- Materials containing lentivirus should be handled inside biological safety cabinets. If your planned laboratory procedures make use of the lentivirus within the BSC difficult, contact EHS Biosafety Staff for discussion of additional containment measures and/or personal protective equipment.
- In the event of a spill outside the BSC, contact EHS Biosafety Staff for guidance and/or assistance in spill cleanup.
- When performing centrifugation procedures, use centrifuge safety cups.
- Protect the vacuum lines and system with disinfectant traps and HEPA filter.
- Pay special attention to the possible generation of aerosols from unwanted biological materials.
Tissue Culture Experiments
- Incorporate the above precautions.
- All tissue culture work should be conducted in a biological safety cabinet with both product and personnel protection.
- A biological hazard sign indicating the use of lentivirus should be placed outside tissue culture room and on the biological safety cabinet.
- Laboratory coats used inside the tissue culture room should not be worn outside the tissue culture room.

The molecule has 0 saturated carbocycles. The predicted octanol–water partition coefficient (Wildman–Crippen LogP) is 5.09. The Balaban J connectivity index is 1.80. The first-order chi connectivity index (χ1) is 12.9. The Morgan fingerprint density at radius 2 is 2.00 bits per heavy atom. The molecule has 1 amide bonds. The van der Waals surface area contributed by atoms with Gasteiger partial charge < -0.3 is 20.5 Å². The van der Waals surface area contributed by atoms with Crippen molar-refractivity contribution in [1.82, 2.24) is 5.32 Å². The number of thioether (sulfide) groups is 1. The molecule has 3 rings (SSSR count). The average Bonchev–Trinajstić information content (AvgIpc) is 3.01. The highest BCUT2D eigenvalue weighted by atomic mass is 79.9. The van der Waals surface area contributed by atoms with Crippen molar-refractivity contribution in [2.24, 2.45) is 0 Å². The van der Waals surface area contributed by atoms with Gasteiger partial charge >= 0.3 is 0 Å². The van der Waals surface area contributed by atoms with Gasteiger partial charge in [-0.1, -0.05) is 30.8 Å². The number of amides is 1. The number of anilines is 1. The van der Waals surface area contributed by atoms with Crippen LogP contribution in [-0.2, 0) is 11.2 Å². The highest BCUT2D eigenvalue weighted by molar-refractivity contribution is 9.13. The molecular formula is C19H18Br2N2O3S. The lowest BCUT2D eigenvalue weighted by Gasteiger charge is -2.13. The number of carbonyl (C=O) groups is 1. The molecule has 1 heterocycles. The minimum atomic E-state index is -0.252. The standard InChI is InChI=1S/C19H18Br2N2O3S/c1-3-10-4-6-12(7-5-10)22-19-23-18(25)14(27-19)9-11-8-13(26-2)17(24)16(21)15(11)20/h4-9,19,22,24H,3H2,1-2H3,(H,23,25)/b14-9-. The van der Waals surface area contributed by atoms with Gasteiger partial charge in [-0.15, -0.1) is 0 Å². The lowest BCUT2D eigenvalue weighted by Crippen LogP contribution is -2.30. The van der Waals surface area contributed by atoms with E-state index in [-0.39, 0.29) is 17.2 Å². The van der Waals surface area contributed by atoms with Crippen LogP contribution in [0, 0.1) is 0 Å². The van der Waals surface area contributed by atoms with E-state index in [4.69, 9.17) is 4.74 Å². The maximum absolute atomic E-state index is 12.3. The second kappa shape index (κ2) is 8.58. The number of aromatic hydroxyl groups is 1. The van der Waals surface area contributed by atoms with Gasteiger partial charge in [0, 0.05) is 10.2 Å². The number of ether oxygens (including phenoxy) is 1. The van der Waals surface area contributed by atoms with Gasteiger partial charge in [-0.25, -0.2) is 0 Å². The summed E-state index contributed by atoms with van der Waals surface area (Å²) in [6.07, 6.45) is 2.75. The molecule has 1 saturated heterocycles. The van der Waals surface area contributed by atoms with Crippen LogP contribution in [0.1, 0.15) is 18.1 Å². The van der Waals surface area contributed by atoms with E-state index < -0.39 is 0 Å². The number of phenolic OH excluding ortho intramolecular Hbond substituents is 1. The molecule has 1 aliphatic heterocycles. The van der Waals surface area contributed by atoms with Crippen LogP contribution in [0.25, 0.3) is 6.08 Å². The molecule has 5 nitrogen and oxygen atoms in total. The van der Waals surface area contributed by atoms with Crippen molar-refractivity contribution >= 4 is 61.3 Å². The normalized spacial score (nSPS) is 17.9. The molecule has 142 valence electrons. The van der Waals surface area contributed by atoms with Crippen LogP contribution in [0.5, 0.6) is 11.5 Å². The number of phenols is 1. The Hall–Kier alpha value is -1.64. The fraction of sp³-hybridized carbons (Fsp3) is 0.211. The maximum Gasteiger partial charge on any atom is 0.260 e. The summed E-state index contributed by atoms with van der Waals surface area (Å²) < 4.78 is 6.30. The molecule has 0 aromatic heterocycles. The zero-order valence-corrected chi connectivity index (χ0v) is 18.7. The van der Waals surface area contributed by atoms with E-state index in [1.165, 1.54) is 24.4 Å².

- Materials should not be stored inside the biological safety cabinet (BSC). Take only what is needed to perform the procedure(s) and place it in the BSC upon initiation of the procedure. Upon conclusion of the procedure(s), decontaminate with virucide and remove materials from the BSC.
- Serological pipettes and pipette tips should be decontaminated in a virucide, such as a 1:10 dilution of household bleach for at least 30 minutes prior to discarding in solid biohazard unwanted material containers. For this purpose, a beaker containing a virucide may be kept inside the BSC while experimental procedures are being performed, or the vacuum flask setup maybe installed outside the cabinet and placed in secondary containers. If pipettes and pipette tips are to be re-used following decontamination, they should be rinsed in water prior to autoclaving.
- All plasticware placed inside the hood while working with the virus must be decontaminated with a virucide prior to disposal. This can be done by spraying all plasticware with a 1:10 dilution of household bleach (final concentration 0.525%).
- Upon conclusion of procedures in the BSC:
- For liquid unwanted biological materials contact the Resource Recovery Center to discuss and obtain initial approval for decontamination and disposal procedures.